It may seem crazy, but companies that have strategic APIs and a business model that depends on their consumption sometimes share part of the revenue with developers. This is a strategy recommended for the early stages, as a way of encouraging use. Here we list 3 categories of this practice:
The simplest model consists of developers receiving a percentage of the revenue from their APIs usage, as a fee to reward the use and promotion of their resources. This category can establish a limit, or always be linked to usage, so the more it is used, the more revenue each side receives.
This modality is similar to Google's ad practices. Basically, it consists of spaces on websites that belong to the API ecosystems. Cost per acquisition, cost per click and space purchases are the most common compensation models.
When we talk about API monetization, we have some reference models, but some secondary methods must be considered. It is not just through volume of calls that it is possible to generate revenue through APIs. Currently, many companies offer APIs as a product in their sales force, that is, APIs are offered as a solution to compose a mix of offers. This scenario is common at merchants, for example, to complement payment terminals. In increasingly digital landscapes, and with purchases made through digital channels, the POS (Point of sales) gave space to digital payments, via link or QR Code, for example. So, APIs offered as products start to make sense and become a key part of the portfolio, no longer relying only on developers to promote them.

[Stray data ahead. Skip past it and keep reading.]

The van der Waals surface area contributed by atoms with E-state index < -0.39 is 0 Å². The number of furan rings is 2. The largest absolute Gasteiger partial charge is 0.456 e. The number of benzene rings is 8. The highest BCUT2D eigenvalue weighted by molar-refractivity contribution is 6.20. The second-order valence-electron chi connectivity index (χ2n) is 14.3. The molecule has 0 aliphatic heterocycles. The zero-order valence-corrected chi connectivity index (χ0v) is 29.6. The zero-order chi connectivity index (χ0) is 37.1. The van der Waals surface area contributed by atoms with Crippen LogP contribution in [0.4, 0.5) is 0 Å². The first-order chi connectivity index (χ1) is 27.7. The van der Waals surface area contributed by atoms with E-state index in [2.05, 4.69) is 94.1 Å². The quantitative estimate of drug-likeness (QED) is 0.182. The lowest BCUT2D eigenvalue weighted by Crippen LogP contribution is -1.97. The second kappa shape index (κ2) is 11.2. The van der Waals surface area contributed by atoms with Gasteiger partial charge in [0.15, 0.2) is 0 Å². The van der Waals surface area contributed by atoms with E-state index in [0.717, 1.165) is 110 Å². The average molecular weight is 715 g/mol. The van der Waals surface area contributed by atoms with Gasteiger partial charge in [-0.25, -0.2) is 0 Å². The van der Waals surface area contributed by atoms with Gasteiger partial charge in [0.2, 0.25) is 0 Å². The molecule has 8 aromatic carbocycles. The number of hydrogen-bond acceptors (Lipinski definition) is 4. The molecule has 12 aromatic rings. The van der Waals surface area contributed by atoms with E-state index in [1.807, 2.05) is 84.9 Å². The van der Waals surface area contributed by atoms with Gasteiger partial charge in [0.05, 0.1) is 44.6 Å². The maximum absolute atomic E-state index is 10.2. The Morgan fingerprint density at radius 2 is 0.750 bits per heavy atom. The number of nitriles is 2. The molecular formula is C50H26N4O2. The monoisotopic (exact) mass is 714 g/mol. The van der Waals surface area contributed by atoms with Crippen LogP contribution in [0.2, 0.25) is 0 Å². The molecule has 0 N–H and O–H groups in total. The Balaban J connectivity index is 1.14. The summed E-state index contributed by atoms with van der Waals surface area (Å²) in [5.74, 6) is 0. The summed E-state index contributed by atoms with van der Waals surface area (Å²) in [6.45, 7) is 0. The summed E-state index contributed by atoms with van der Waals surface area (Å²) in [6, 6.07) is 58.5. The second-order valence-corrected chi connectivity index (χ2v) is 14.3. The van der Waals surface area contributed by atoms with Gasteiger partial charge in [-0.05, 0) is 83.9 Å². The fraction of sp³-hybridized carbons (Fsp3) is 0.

99.999% of C-lvls dream about having a data-based business for decision making. However, in many cases, it is difficult to collect and process all this data. In this context, APIs can really help your business through access analysis, for example. Imagine that you have an app for your e-commerce. Through APIs it is possible to monitor access peaks as well as measure in real time the impacts of a campaign. If the campaign ran on a Monday at 8pm on a major television channel, and minutes later there was an access peak, good job! Your campaign was a success and you can see the customer behaviour on your website, if they completed their purchase or left items in the cart.
Although it is not a model that generates direct revenue, this strategy can save a lot of money or even identify revenue opportunities that other competitors cannot see. This shows how APIs are directly related to your company revenue and can help the business directly or indirectly.
For success in your API monetization, it is necessary to consider items such as availability, security, monitoring, convenience, value, promotion and engagement for developers. In addition, access management and traffic analysis are important to ensure security and monitor the health of your APIs. It is also important to have market references to understand which ways provide a faster ROI. There are experts who can guide your company in these journeys, offering specialized tools and teams that will understand and apply the best practices to your business.